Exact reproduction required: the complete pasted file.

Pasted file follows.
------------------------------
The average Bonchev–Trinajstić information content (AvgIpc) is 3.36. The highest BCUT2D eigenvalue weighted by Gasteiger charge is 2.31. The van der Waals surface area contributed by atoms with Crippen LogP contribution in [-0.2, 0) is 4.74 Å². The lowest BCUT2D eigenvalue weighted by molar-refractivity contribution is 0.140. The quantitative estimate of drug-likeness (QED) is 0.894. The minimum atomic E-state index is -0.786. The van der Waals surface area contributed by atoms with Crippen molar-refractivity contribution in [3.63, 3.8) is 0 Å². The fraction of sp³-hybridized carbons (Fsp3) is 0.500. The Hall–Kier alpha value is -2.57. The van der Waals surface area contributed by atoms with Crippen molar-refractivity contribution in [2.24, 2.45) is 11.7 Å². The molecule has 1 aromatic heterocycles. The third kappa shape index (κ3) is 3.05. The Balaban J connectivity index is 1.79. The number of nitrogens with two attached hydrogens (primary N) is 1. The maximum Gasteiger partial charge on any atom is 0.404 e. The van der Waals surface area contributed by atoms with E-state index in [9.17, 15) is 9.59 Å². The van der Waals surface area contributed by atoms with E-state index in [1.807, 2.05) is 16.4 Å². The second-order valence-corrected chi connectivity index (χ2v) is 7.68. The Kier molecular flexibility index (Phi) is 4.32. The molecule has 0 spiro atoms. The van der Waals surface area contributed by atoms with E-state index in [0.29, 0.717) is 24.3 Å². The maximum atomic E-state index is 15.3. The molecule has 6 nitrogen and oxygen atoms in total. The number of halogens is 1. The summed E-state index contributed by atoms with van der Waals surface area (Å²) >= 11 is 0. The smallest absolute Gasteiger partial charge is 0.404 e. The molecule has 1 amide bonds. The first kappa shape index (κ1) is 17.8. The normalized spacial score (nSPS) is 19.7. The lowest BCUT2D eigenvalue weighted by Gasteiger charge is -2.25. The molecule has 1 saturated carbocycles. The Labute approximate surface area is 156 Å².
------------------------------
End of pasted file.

The average Bonchev–Trinajstić information content (AvgIpc) is 3.36. The highest BCUT2D eigenvalue weighted by Gasteiger charge is 2.31. The van der Waals surface area contributed by atoms with Crippen LogP contribution in [-0.2, 0) is 4.74 Å². The lowest BCUT2D eigenvalue weighted by molar-refractivity contribution is 0.140. The quantitative estimate of drug-likeness (QED) is 0.894. The minimum atomic E-state index is -0.786. The van der Waals surface area contributed by atoms with Crippen molar-refractivity contribution in [3.63, 3.8) is 0 Å². The fraction of sp³-hybridized carbons (Fsp3) is 0.500. The Hall–Kier alpha value is -2.57. The van der Waals surface area contributed by atoms with Crippen molar-refractivity contribution in [2.24, 2.45) is 11.7 Å². The molecule has 1 aromatic heterocycles. The third kappa shape index (κ3) is 3.05. The Balaban J connectivity index is 1.79. The number of nitrogens with two attached hydrogens (primary N) is 1. The maximum Gasteiger partial charge on any atom is 0.404 e. The van der Waals surface area contributed by atoms with E-state index in [9.17, 15) is 9.59 Å². The van der Waals surface area contributed by atoms with E-state index in [1.807, 2.05) is 16.4 Å². The second-order valence-corrected chi connectivity index (χ2v) is 7.68. The Kier molecular flexibility index (Phi) is 4.32. The molecule has 0 spiro atoms. The van der Waals surface area contributed by atoms with E-state index in [0.29, 0.717) is 24.3 Å². The maximum atomic E-state index is 15.3. The molecule has 6 nitrogen and oxygen atoms in total. The number of halogens is 1. The summed E-state index contributed by atoms with van der Waals surface area (Å²) >= 11 is 0. The smallest absolute Gasteiger partial charge is 0.404 e. The molecule has 1 amide bonds. The first kappa shape index (κ1) is 17.8. The normalized spacial score (nSPS) is 19.7. The lowest BCUT2D eigenvalue weighted by Gasteiger charge is -2.25. The molecule has 1 saturated carbocycles. The Labute approximate surface area is 156 Å².